What is Sexaholics Anonymous?

What is Sexaholics Anonymous?

Sexaholics Anonymous is a fellowship of men and women who share their experience, strength, and hope with each other that they may solve their common problem and help others to recover.

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Need Help?

Need Help?

Has sex with self or with someone other than your spouse become destructive? Are you hooked and cannot stop? Do you long to be happy, joyous and free?  We can help!

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Connect With Us!

Connect With Us!

If you want the solution that we’ve found, we’d love to share it with you. Join us at a meeting near you.

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How do we define sobriety?

Sexaholics Anonymous Statement of Principle

We have a solution. We don’t claim it’s for everybody, but for us, it works. If you identify with us and think you may share our problem, we’d like to share our solution with you (Sexaholics Anonymous, 2).

In defining sobriety, we do not speak for those outside Sexaholics Anonymous. We can only speak for ourselves. Thus, for the married sexaholic, sexual sobriety means having no form of sex with self or with persons other than the spouse. In SA’s sobriety definition, the term “spouse” refers to one’s partner in a marriage between a man and a woman. For the unmarried sexaholic, sexual sobriety means freedom from sex of any kind. And for all of us, single and married alike, sexual sobriety also includes progressive victory over lust (Sexaholics Anonymous, 191-192).
Passed by the General Delegate Assembly February 2010

The only requirement for SA membership is a desire to stop lusting and become sexually sober according to the SA sobriety definition.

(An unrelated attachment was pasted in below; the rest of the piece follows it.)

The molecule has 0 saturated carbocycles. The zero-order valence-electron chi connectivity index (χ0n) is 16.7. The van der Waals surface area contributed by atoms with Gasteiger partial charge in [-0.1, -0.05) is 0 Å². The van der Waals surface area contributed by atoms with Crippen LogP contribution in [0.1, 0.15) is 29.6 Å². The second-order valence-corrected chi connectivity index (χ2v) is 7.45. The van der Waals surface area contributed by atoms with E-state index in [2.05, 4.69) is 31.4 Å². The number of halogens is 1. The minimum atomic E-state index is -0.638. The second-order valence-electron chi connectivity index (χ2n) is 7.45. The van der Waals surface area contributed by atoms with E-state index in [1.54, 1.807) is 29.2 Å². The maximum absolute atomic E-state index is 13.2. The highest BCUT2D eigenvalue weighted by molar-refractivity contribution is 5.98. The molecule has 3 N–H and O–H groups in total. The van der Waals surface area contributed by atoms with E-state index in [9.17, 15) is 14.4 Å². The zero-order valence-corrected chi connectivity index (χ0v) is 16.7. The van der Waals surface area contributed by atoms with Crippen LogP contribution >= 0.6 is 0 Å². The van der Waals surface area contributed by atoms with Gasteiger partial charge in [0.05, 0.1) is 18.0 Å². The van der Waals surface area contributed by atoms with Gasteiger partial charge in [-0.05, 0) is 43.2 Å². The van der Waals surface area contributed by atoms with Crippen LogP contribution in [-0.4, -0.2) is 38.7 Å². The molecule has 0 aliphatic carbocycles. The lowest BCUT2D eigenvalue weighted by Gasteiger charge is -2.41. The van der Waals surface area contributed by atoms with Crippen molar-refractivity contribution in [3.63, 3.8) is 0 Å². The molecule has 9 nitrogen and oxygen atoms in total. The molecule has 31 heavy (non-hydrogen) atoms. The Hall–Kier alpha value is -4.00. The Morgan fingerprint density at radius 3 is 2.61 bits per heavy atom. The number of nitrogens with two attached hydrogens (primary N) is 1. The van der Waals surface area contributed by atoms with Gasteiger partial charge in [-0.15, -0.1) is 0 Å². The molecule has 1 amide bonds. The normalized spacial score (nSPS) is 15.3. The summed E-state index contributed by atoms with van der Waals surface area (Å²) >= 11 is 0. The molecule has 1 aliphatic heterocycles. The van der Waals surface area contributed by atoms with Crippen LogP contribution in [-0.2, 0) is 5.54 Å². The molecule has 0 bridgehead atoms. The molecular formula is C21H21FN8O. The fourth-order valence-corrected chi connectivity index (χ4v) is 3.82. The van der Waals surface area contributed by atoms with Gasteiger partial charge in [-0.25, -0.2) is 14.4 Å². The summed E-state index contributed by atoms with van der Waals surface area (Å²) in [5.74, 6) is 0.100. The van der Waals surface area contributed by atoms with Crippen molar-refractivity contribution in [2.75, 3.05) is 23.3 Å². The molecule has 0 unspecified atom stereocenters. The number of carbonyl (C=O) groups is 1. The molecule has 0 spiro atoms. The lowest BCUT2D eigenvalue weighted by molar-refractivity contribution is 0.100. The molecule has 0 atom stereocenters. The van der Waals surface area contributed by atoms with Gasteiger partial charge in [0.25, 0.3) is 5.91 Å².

Any two or more sexaholics gathered together for SA sobriety according to the SA sobriety definition may call themselves an SA group.

Meetings that do not adhere to and follow Sexaholics Anonymous’ sobriety statement as set forth in the foregoing Statement of Principle adopted by the General Delegate Assembly in 2010 are not SA meetings and shall not call themselves SA meetings.
Addendum to the Statement of Principle passed by the General Delegate Assembly on July 2016.

From The Essay Newsletter

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How Did I Overcome/Survive Being the Only Woman in My SA Home Group (Tencha S., Texas, USA)

The long and short of it is, I just kept coming back.  I started in SA as a young, widowed, single mom in June 2005. At that time there were 3 other women in my homegroup. Within a year, they were gone. My sponsor was one of them. She decided to go back out and try some more controlled lusting, my...

Practicing healthy interactions in SA (Kathy R., Oregon, USA)

Practicing healthy interactions in SA has been a passion of mine. Possibly since the beginning of my recovery. I have known near my entire life that I am not good at relationships. My longing to find how to be relationally “normal” has been a lifelong seeking. Coming to SA, although not...

Today She Chooses Life and Love (Olga S., Alchevsk, Ukraine)

I am a recovering sex addict from Ukraine, sober since the fall of 2015. My problem is that I am completely unable to cope with the lust that manifests itself in objectification, fantasies, and an unhealthy obsession with one person or a group of people. I have lost control of my thoughts,...

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